Amidst the rubble, young activists in Mosul have organised a cultural festival on Najafi street in west Mosul to promote the culture and heritage of the city. The festival is entitled “A Touch of Hope” and is aimed at reviving cultural life in Mosul. For three years under ISIS occupation, the group tried to remove all traces of Mosul’s cultural heritage. Now locals are playing an active role in reviving festivals, theatre performances and artistic exhibition in order to showcase the city’s rich culture.
When ISIS entered Mosul in the summer of 2014, old artefacts and ancient monuments were destroyed as part of the group’s concerted campaign against “heretical influences”. The University of Mosul’s library, which contained tens of thousands of books, some of which were hundreds of years old, was destroyed by the militant group and many books were burnt.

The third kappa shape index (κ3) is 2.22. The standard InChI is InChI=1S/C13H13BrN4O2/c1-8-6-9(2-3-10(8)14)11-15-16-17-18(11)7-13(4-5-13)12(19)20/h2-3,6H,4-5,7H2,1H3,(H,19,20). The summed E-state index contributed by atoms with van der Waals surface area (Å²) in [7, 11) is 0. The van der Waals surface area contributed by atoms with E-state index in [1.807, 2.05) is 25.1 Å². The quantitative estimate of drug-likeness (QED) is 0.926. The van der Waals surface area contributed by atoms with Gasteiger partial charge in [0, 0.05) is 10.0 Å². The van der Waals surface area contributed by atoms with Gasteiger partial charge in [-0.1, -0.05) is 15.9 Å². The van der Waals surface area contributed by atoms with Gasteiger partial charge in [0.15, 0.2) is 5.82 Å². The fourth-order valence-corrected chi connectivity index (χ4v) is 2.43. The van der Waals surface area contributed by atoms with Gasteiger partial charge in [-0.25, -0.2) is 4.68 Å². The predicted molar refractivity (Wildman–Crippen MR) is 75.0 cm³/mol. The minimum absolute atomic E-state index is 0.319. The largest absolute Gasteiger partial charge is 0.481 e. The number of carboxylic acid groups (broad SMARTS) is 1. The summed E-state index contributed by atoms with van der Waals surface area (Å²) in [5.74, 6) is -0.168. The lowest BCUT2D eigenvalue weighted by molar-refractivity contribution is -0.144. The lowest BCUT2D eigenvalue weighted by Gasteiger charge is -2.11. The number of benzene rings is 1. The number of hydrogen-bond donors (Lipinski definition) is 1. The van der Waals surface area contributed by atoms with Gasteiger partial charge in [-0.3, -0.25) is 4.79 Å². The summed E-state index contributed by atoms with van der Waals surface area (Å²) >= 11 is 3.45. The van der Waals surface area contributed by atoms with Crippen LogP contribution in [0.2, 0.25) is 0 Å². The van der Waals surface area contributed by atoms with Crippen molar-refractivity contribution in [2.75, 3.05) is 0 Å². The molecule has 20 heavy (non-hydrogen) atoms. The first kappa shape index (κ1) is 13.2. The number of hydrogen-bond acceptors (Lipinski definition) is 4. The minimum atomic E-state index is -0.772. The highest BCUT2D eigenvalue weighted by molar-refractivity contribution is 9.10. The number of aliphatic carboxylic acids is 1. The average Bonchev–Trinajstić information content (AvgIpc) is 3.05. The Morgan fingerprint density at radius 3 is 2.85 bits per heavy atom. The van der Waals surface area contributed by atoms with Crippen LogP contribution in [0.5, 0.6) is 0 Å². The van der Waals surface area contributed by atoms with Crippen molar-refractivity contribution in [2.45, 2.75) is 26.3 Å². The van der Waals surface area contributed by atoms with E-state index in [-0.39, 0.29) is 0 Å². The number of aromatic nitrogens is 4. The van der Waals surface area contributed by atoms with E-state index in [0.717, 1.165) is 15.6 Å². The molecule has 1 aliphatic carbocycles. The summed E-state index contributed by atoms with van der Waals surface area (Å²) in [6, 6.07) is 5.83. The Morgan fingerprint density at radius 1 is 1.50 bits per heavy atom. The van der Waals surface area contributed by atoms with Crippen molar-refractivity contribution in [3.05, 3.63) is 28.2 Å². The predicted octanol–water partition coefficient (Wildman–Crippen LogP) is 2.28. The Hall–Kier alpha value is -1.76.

Additionally, religious and historical sites in Mosul and other areas in their territories were desecrated and destroyed. The group tried to rob people of their cultural and religious identities and replace it with total devotion to their totalitarian caliphate.
During the festival, a book fair was held and paintings as well as artistic works embodying the suffering of ordinary people under ISIS and during the battle to liberate the city from the group.
Organisers of the festival hope that it could raise awareness and pressure the government to invest more resources in rebuilding the neighbourhood, which is still in ruins following the months-long battle last year.
“This festival tried to convey a picture to the whole world that Najafi Street is a street of culture and reading, but it needs reconstruction after it was destroyed in the war,” said one organiser.
Since the liberation of Mosul, a number of similar initiatives have appeared across the city. They are a symbol of determination by locals that ordinary life is returning to their city and its status as the cultural capital of Iraq will be realised once again.